Marks & Spencer has sort of gone this route, except that they now encourage people to look at what’s available in-store; if you can’t find your exact size, then order it online at one of the many kiosks in the store, and M&S will then deliver it to any M&S location you choose — even their food-only stores and gas station outlets — if those are closer to you than the department store. It makes sense, I guess, but it also drove me scatty a while ago when I went to shop for some trousers at the Salisbury branch.
I found not only one style of trousers I liked, but three — except that only one was available in 42/29. So I asked a clerk if they might have any 42/29s in the stock-room, only to be told that M&S no longer has any stock-rooms — what’s on the floor is what you get. So I asked whether they were getting any deliveries in the near future, and was told that one was expected in a couple days’ time. Would this delivery include more of the 42/29 trousers, I asked, and was assured that their stock re-ordering system would probably handle the shortcoming.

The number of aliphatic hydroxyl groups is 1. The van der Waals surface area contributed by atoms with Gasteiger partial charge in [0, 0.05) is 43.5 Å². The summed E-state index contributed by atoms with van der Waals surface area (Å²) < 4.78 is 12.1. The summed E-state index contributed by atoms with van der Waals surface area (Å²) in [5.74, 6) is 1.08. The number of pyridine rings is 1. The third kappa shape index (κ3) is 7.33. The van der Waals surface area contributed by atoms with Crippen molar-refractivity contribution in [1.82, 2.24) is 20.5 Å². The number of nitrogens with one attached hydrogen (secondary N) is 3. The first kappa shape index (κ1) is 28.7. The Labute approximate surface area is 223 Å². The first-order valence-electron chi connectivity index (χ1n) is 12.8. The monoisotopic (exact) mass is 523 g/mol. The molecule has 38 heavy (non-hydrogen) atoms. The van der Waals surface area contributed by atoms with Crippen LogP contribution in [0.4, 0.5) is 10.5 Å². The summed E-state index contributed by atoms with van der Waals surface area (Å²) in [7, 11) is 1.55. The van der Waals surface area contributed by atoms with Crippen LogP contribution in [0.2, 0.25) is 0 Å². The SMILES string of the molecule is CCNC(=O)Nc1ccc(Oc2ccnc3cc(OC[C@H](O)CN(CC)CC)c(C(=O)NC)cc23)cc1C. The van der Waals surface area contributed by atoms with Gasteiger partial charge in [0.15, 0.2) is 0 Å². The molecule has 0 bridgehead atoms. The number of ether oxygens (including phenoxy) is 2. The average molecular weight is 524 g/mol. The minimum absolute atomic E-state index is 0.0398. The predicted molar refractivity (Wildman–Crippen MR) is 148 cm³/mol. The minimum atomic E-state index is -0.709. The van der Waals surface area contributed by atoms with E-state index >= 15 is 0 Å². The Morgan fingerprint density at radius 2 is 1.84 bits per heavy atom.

You can guess what’s coming, right? I went back a week later, credit card clutched in my sweaty little hand, only to find that nope, their re-ordering system had obviously missed the out-of-stock situation. So I gave up, and reassured myself that in a couple weeks’ time, I’d be able to go to M&S’s giant flagship store on Oxford Street in London to get the two missing items.
Once again, you can guess what’s coming: not only did M&S not have that size in stock, but they didn’t carry that style of trousers at all. The Oxford Street branch did have some excellent shirts in XXXL, which I bought, but not the trousers I was seeking.
Never mind, I told myself: in a week’s time I’d be going to Bath, and surely I’d find my chosen trousers — which were now becoming something of an obsession — in Somerset. I’d also find some more of those excellent XXXL shirts in Bath (I’d cleaned out Oxford Street’s miniscule supply of the XXXL), so I could, finally, get all the clothing I wanted.
Not quite. Bath stocked the 42/29 trousers, which I snapped up greedily, but not that style of XXXL shirts — which they didn’t carry at all, and never had.